There was some bad news for heavily tattooed tech junkies this week after it was revealed that the Apple Watch won’t work properly over ink.
But they aren’t the only ones having second thoughts about their body art according to research from the US. Revenue from tattoo removals is up 440 per cent over the last decade to an estimated $75.5 million.
Spending on tattoo removals is expected to continue growing to hit $83.2 million in 2018, keeping pace with growth in the overall tattoo industry, accord to research seen by MarketWatch.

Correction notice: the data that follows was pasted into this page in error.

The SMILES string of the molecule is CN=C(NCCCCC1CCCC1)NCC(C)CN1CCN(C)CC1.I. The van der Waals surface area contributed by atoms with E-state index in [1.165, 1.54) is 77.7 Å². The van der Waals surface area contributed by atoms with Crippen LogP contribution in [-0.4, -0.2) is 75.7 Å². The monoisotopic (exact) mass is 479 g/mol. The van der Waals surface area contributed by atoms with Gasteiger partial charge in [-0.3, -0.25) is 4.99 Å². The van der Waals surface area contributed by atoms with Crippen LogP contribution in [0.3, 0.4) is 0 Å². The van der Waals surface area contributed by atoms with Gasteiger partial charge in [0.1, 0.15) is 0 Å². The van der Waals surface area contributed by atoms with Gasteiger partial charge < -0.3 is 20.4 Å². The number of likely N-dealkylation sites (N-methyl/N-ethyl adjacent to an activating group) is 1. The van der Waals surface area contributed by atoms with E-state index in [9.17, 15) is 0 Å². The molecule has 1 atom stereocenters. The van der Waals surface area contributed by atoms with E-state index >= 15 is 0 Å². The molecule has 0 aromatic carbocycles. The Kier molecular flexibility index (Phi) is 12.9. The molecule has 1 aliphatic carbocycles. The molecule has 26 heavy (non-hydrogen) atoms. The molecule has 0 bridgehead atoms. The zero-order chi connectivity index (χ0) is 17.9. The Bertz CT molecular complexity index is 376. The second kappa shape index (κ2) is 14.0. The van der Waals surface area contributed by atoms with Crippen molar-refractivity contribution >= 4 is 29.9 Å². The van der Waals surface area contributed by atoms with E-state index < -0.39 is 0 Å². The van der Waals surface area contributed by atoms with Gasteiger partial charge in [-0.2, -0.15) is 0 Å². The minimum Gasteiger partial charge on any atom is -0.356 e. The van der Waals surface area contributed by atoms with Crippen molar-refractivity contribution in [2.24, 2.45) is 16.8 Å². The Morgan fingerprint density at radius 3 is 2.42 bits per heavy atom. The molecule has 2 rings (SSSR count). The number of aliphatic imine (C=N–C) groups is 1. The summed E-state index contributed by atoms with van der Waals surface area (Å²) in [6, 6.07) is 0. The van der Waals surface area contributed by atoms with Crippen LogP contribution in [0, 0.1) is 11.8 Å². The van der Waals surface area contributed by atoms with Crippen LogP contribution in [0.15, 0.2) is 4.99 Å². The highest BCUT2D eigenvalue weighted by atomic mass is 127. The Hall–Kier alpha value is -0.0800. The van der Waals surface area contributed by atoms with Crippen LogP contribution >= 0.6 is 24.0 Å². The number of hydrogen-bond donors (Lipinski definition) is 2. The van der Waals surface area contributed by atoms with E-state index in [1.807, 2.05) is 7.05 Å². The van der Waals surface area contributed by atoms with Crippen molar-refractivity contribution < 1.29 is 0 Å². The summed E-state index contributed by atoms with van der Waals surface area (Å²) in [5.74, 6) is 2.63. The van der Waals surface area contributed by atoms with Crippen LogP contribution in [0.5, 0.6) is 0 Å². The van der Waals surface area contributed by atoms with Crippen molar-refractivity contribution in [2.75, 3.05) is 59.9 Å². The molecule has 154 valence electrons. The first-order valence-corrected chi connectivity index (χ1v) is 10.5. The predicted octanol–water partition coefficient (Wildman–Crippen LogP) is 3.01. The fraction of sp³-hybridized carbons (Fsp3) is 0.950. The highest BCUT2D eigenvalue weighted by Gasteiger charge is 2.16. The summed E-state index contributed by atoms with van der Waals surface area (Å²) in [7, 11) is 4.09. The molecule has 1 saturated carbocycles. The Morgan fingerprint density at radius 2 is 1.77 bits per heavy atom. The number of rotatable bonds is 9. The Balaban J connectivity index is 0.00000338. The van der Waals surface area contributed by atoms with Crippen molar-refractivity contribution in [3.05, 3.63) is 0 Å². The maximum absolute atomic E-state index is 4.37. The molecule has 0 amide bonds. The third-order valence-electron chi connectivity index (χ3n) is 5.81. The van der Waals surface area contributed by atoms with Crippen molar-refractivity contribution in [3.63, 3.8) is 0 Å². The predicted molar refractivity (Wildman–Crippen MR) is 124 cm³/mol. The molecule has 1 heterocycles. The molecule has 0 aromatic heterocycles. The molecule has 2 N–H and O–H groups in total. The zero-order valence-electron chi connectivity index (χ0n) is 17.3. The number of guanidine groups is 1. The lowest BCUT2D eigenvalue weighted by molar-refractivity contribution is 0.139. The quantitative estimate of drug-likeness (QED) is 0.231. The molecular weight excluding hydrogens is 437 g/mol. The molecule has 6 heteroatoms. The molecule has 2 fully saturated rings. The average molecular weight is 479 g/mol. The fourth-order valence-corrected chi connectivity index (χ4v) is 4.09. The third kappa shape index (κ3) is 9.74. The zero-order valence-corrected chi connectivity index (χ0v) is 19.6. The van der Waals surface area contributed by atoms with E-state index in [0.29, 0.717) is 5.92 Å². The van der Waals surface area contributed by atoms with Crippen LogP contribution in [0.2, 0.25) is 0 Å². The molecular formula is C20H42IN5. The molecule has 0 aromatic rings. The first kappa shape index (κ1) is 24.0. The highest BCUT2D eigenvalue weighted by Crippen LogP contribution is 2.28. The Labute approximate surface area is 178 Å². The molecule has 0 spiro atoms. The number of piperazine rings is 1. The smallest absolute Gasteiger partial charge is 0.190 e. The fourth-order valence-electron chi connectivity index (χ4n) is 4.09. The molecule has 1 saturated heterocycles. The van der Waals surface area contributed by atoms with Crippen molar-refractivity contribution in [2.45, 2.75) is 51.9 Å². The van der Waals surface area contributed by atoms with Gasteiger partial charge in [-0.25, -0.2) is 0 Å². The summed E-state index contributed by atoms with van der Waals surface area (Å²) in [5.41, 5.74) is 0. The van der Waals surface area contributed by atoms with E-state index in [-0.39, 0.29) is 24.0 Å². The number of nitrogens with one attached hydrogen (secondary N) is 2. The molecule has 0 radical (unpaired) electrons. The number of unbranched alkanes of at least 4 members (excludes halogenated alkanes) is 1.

Across the US there are nearly 8000 tattoo business. Revenue from the entire sector grew 2.9 per cent to $3.4 billion in 2014.
People in their thirties and forties are most likely to get tattoos removed, but it’s not cheap. In the US, costs range from $500 up, depending on the colour and the depth of the ink on the skin. Pastel-coloured and yellow ink, which has grown in popularity, is more difficult to remove than black ink.
It’s not just new Apple Watch users who may be adding to this figure. Changes to people’s personal lives such as relationship breakups or new jobs can prompt tattoo removal. High unemployment may also have driven growth in tattoo removal as prospective employees look for ways to make themselves more attracted to employers.
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